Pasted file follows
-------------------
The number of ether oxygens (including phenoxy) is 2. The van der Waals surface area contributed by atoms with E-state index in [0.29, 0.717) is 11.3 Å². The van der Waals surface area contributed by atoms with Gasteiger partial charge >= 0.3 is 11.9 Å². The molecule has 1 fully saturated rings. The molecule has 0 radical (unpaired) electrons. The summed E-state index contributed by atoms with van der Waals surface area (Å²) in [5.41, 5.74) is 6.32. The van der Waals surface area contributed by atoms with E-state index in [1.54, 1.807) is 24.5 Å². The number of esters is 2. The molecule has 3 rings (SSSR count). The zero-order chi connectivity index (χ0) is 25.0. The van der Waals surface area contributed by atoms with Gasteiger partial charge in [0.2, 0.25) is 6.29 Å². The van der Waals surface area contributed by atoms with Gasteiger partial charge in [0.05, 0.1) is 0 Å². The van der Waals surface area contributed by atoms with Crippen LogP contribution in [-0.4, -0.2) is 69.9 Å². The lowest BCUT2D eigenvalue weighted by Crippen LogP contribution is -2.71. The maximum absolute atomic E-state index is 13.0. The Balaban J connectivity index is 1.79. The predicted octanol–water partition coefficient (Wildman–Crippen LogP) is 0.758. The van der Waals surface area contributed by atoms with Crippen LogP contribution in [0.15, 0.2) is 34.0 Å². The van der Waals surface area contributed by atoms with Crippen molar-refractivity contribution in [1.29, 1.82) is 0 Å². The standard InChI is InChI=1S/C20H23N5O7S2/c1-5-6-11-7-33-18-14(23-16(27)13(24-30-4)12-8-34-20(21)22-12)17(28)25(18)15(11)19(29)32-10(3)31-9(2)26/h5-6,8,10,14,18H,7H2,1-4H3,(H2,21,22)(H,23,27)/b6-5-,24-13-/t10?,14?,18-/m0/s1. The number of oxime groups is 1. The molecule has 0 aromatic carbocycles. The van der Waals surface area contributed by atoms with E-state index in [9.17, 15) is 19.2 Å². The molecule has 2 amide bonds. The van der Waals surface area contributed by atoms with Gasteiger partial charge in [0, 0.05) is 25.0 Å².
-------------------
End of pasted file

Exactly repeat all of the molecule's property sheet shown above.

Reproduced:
The number of ether oxygens (including phenoxy) is 2. The van der Waals surface area contributed by atoms with E-state index in [0.29, 0.717) is 11.3 Å². The van der Waals surface area contributed by atoms with Gasteiger partial charge >= 0.3 is 11.9 Å². The molecule has 1 fully saturated rings. The molecule has 0 radical (unpaired) electrons. The summed E-state index contributed by atoms with van der Waals surface area (Å²) in [5.41, 5.74) is 6.32. The van der Waals surface area contributed by atoms with E-state index in [1.54, 1.807) is 24.5 Å². The number of esters is 2. The molecule has 3 rings (SSSR count). The zero-order chi connectivity index (χ0) is 25.0. The van der Waals surface area contributed by atoms with Gasteiger partial charge in [0.2, 0.25) is 6.29 Å². The van der Waals surface area contributed by atoms with Gasteiger partial charge in [0.05, 0.1) is 0 Å². The van der Waals surface area contributed by atoms with Crippen LogP contribution in [-0.4, -0.2) is 69.9 Å². The lowest BCUT2D eigenvalue weighted by Crippen LogP contribution is -2.71. The maximum absolute atomic E-state index is 13.0. The Balaban J connectivity index is 1.79. The predicted octanol–water partition coefficient (Wildman–Crippen LogP) is 0.758. The van der Waals surface area contributed by atoms with Crippen LogP contribution in [0.15, 0.2) is 34.0 Å². The van der Waals surface area contributed by atoms with Crippen molar-refractivity contribution in [1.29, 1.82) is 0 Å². The standard InChI is InChI=1S/C20H23N5O7S2/c1-5-6-11-7-33-18-14(23-16(27)13(24-30-4)12-8-34-20(21)22-12)17(28)25(18)15(11)19(29)32-10(3)31-9(2)26/h5-6,8,10,14,18H,7H2,1-4H3,(H2,21,22)(H,23,27)/b6-5-,24-13-/t10?,14?,18-/m0/s1. The number of oxime groups is 1. The molecule has 0 aromatic carbocycles. The van der Waals surface area contributed by atoms with E-state index in [9.17, 15) is 19.2 Å². The molecule has 2 amide bonds. The van der Waals surface area contributed by atoms with Gasteiger partial charge in [0, 0.05) is 25.0 Å².